Vietnamese residents of California who own businesses are among the hardest working. However, if you’re getting a divorce, you should know how it can affect your company.
It can disrupt daily operations
Even if you and your spouse don’t co-own the business, your impending divorce can disrupt daily operations. Even if your divorce is amicable, you might have difficulty keeping up with your business as you focus on the divorce.
Co-owning the business
As California is a community property state, you might worry that your spouse could become a co-owner of the business if it has to be split between you. However, if they aren’t already a co-owner, you don’t have to worry about this. You might have to share a portion of the value of the business as part of the divorce settlement.
Buying it out
If you and your spouse co-own the business, you might want to consider a buyout. This allows one of you to leave the business but receive your fair share of it as the other pay to buy them out. In some cases, this can work out. If your split is amicable, you could probably work things out together through divorce mediation or collaborative divorce.
Selling the business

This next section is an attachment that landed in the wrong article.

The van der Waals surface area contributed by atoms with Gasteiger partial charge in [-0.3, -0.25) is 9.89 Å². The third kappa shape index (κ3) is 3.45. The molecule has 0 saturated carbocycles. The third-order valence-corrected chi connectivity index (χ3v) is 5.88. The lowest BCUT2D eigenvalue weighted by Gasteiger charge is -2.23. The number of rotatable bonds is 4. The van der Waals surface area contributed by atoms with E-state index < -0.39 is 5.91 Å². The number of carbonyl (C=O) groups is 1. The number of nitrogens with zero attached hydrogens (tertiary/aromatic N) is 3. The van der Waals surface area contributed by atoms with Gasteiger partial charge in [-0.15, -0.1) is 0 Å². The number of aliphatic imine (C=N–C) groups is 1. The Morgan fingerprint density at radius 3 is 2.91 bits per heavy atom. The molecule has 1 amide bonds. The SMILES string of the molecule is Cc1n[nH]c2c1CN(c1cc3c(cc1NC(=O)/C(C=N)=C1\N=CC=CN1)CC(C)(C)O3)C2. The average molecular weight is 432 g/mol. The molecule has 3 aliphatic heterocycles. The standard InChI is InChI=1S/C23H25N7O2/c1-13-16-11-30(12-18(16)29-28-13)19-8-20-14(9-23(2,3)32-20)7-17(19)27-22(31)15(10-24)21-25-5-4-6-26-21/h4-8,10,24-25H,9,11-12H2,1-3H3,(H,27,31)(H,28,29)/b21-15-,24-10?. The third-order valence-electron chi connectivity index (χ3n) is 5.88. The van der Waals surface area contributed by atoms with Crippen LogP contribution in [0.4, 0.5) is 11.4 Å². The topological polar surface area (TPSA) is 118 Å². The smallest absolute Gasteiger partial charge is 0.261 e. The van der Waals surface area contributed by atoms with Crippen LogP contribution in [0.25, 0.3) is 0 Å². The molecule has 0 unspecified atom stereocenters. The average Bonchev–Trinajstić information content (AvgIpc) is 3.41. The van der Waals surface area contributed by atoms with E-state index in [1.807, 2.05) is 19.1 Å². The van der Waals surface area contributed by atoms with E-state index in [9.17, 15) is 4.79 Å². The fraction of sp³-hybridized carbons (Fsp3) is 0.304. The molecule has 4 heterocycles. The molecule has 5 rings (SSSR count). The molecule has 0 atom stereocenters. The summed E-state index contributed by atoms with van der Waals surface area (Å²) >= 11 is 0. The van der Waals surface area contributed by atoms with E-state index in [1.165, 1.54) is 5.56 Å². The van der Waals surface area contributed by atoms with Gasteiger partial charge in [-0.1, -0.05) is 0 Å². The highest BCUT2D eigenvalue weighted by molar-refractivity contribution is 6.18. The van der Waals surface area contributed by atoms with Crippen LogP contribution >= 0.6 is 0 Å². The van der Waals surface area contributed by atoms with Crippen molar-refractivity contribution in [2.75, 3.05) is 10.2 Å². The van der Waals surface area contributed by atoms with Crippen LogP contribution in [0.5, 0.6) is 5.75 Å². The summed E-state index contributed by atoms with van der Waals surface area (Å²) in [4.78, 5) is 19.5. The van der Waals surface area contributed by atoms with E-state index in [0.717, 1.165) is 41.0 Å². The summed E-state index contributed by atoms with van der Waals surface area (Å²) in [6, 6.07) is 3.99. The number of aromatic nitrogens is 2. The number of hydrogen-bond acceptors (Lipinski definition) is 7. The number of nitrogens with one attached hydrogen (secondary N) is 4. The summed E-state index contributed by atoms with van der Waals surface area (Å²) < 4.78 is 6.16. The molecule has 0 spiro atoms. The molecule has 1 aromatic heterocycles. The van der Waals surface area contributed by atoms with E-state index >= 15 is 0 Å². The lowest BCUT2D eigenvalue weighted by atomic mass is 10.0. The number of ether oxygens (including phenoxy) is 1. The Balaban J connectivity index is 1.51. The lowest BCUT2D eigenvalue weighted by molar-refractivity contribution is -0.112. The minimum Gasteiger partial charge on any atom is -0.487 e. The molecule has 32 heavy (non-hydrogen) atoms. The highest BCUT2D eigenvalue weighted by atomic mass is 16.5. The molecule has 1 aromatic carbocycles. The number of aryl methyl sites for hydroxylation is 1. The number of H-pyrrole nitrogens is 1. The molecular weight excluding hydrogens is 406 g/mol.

Selling the business might be the best option if your divorce is contentious. If you can’t come to a fair agreement on a buyout, selling the business for a profit and then splitting that profit as part of your settlement might be a good course of action.
Options for protecting your business
It’s possible to protect your business in the event of a divorce. A prenuptial agreement could work, but you can only have one prior to your marriage. If you’re already married and worried about what could happen to your business, a postnuptial agreement might protect it.
A buy and sell agreement is another option for protecting your business if you go through a divorce.
Divorce is difficult, but it can complicate matters when you own a business. Fortunately, you have options to protect what you’ve built.